Beloved Mission club will close in November to make way for condos.
By Marke B.
APRIL 23, 2015 — The owners of storied Mission hangout Elbo Room — which hosts/has hosted some of my favorite parties, concerts, and reading nights, including Dub Mission, 120 Minutes, Afrolicious, Literary Death Match, Tormenta Tropical, Body Shock, and Sweater Funk — are going ahead with their questionable plan to convert the building into condos so they can have a place to retire. (They currently live across the street.)
Thus, they are not renewing the Elbo Room’s lease, which runs out in November. Many of the parties — and even the owners of the Elbo Room itself (the club, not the building) — have started the scramble to find a new home. DJ Sep of reggae mainstay Dub Mission on Sundays, one of the city’s longest-running weekly parties, wrote last night in a Facebook post:
“It’s not what any of us wanted to hear. Elbo is much more than just a venue. It’s where Dub Mission started more than 18 and a half years ago. We consider it home. Matt Shapiro, Erik Cantu, and the club’s supportive staff are all part of the reason for Dub Mission’s longevity and success.
“Dub Mission WILL continue at the club until its lease runs out in November and we‘re very happy to hear that they’re committed to finding a new spot. If you have any ideas (it doesn’t have to be a bar/club, it can just be a great spot), please contact firstname.lastname@example.org. Long live Elbo Room!”
Here’s the official announcement from the Elbo Room:
Official Statement about the future of Elbo Room
There is finally news. Dennis and Susan Ring had a meeting with the powers that be and they seem quite confident that their condo project will be able to move forward.
As a result, they have decided not to renew our lease which expires Nov. 1st, 2015.
Yes, we are in shock.
What’s next? We will be looking for a new space to continue what we are doing. With hopefully as little lapse as possible. We own the liquor license, the business and all contents inside (except for pinball/pacman). Hopefully we can find something soon.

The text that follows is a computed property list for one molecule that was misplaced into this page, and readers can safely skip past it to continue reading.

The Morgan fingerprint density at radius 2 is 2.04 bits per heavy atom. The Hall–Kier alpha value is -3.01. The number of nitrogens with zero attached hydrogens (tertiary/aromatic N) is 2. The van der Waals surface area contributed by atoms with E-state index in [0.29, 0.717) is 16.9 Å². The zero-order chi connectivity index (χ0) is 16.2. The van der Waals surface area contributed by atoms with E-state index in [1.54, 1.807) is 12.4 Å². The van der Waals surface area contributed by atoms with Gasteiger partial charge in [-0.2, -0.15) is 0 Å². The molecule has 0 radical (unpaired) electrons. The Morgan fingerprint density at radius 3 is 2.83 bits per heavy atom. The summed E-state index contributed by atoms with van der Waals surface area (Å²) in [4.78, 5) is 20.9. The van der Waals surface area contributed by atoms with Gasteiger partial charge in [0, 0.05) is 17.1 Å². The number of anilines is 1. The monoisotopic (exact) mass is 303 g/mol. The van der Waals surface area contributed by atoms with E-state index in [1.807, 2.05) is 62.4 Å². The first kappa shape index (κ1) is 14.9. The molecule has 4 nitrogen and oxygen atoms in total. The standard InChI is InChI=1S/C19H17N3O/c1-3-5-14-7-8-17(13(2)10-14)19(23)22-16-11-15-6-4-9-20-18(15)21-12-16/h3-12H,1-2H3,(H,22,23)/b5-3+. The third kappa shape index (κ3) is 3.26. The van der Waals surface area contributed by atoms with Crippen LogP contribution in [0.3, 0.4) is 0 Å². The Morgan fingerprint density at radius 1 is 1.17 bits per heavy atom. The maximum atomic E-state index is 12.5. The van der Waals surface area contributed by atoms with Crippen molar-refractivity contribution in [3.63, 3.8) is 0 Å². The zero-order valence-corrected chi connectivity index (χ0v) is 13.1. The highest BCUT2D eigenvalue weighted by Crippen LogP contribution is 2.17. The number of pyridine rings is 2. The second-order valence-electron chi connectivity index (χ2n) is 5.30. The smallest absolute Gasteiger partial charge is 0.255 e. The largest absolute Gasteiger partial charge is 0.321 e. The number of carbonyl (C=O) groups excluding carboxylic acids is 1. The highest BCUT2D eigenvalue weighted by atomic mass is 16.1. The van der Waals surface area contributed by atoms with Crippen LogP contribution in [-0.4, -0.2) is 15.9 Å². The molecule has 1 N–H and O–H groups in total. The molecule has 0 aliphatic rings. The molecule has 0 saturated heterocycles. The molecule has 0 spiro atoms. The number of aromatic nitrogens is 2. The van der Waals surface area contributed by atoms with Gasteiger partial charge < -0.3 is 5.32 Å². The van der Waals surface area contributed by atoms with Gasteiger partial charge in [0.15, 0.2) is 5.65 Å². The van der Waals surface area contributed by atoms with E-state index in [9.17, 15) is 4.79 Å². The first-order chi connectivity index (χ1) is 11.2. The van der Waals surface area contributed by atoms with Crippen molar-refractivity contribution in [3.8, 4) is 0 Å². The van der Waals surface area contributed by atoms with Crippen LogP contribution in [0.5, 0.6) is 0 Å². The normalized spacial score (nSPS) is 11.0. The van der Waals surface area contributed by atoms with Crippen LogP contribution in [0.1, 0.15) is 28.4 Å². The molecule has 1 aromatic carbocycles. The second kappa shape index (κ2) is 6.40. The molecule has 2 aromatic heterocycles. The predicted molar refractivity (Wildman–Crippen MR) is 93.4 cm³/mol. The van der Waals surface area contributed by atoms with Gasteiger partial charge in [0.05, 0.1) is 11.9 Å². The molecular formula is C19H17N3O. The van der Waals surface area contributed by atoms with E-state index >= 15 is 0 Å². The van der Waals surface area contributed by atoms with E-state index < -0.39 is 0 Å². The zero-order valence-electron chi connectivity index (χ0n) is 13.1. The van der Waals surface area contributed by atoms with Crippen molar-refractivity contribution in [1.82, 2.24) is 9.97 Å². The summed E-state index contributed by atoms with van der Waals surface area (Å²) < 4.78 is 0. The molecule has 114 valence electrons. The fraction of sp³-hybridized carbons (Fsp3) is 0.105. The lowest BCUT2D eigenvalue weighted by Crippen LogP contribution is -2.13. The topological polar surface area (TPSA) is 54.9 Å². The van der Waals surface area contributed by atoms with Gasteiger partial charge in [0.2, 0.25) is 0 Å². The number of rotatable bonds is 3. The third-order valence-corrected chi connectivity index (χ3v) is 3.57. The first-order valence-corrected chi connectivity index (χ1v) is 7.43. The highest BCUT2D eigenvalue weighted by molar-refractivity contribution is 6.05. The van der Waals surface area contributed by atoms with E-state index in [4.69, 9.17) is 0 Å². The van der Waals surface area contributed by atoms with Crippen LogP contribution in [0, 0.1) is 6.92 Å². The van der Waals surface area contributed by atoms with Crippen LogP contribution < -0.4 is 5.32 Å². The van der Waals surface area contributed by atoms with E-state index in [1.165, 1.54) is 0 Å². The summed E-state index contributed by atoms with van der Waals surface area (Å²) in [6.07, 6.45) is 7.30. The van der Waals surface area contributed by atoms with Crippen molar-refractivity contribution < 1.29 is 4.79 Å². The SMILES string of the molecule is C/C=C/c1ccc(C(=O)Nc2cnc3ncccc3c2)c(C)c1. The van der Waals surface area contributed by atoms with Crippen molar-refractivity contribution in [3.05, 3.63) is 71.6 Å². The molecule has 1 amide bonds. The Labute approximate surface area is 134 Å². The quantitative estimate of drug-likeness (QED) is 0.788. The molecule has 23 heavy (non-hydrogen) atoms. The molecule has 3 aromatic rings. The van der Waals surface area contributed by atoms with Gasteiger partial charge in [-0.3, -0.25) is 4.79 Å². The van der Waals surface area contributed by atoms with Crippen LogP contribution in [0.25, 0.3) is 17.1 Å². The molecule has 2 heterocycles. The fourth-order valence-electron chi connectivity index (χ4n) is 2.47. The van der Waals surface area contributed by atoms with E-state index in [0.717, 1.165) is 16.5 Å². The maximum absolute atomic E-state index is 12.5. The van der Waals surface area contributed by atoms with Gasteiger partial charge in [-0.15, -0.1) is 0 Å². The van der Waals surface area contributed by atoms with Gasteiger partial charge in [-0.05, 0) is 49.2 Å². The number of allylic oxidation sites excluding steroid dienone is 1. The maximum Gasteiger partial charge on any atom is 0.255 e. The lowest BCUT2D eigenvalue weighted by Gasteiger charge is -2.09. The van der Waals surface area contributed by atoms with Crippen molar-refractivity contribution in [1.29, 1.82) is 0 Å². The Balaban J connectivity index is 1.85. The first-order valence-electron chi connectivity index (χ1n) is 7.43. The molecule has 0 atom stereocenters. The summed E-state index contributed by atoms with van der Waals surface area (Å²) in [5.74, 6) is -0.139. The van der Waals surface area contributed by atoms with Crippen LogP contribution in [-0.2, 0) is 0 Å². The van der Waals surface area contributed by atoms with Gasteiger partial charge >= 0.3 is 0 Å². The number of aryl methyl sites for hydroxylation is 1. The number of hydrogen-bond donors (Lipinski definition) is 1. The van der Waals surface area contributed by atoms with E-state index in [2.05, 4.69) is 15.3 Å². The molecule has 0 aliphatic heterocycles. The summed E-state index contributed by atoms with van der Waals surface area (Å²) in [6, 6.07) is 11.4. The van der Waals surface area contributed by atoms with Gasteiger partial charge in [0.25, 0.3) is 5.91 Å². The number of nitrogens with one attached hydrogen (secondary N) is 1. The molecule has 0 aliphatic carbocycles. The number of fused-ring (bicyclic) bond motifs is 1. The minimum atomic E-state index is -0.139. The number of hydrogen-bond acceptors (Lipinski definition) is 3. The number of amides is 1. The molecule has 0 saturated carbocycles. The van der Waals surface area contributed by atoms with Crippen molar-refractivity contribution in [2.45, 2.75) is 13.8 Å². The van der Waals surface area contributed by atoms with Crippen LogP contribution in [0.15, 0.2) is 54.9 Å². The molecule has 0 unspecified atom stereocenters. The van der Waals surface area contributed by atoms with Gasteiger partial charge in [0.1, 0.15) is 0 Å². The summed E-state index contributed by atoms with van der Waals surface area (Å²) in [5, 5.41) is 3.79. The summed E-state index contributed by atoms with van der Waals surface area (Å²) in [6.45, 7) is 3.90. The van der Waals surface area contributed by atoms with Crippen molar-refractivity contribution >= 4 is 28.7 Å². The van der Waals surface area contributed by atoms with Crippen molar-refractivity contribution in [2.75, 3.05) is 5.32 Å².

If you have any leads on a space for us, or wish to help… please email email@example.com. Thank You for your ongoing support
Matt Shapiro/ Erik Cantu
and the staff of Elbo Room
There’s more than just the usual, storied club history tied up in the Elbo Room. As the Preserving LGBT Historic Sites in California Facebook page notes:
San Francisco: The bulldozers are inching closer to another significant queer historic site in the Mission District. The Elbo Room at 647 Valencia St. at the corner of Sycamore Street is slated for demolition. The building was the location of Amelia’s, a beloved lesbian dance bar from 1978 to 1991. Owned by Rikki Streicher, lesbian activist, businesswoman and cofounder of the Federation of Gay Games, Amelia’s sponsored the first women’s team in the Gay Softball League. The club was one of the anchor establishments for the Valencia Corridor lesbian-feminist enclave that thrived from the 1970s through the 1990s.
Little-noted is the previous gay history of the space: In 1972–1973, it was home to the Gaslight, which the February 1973 issue of Ciao! (an early gay travel magazine) described as follows: “This is a nude Go-Go bar…. If you aspire to turn pro, they have tryouts anytime. On Sundays, chicken is on the menu for fifty cents.” The Gaslight was part of a wave of gay bars in the city that offered nude male go-go dancers in the early 1970s. Another short lived gay men’s bar, Gay 20s, took over the space in 1977. The building thus tells the story not only of Valencia Street as a women’s district, but also an earlier story of Valencia Street and nearby parts of the Mission starting in the late 1950s as an area with a number of bars, bathhouses and other businesses catering to gay men.
Gerard Koskovich, who runs the Preserving LGBT Historic Sites in California page, says “More on the early 1970s gay history of the site: Jeff Buckley’s ‘San Francisco Scene’ column in the February–March 1972 issue of the gay magazine California Scene notes, ‘There are now five bars or bar-restaurants down 18th at Valencia offering all sorts of things from excellent food and piano entertainment at the Fickle Fox to the Gaslight.’
“Buckley also mentions ‘the frenetic dancing scene (at the Gaslight).’ A display ad for the bar indicates that it was one of only three gay dance bars in the city at the time with full liquor licenses: ‘In all of San Francisco, there are only 3 liquor bars where you can drink and dance. One of these is The Gaslight.’ The ad also touts the club as a good bargain: ‘No admissions, no shows, no minimum.’ (And by the way, the Fickle Fox was in the building at 842 Valencia St. where Range restaurant is now located.)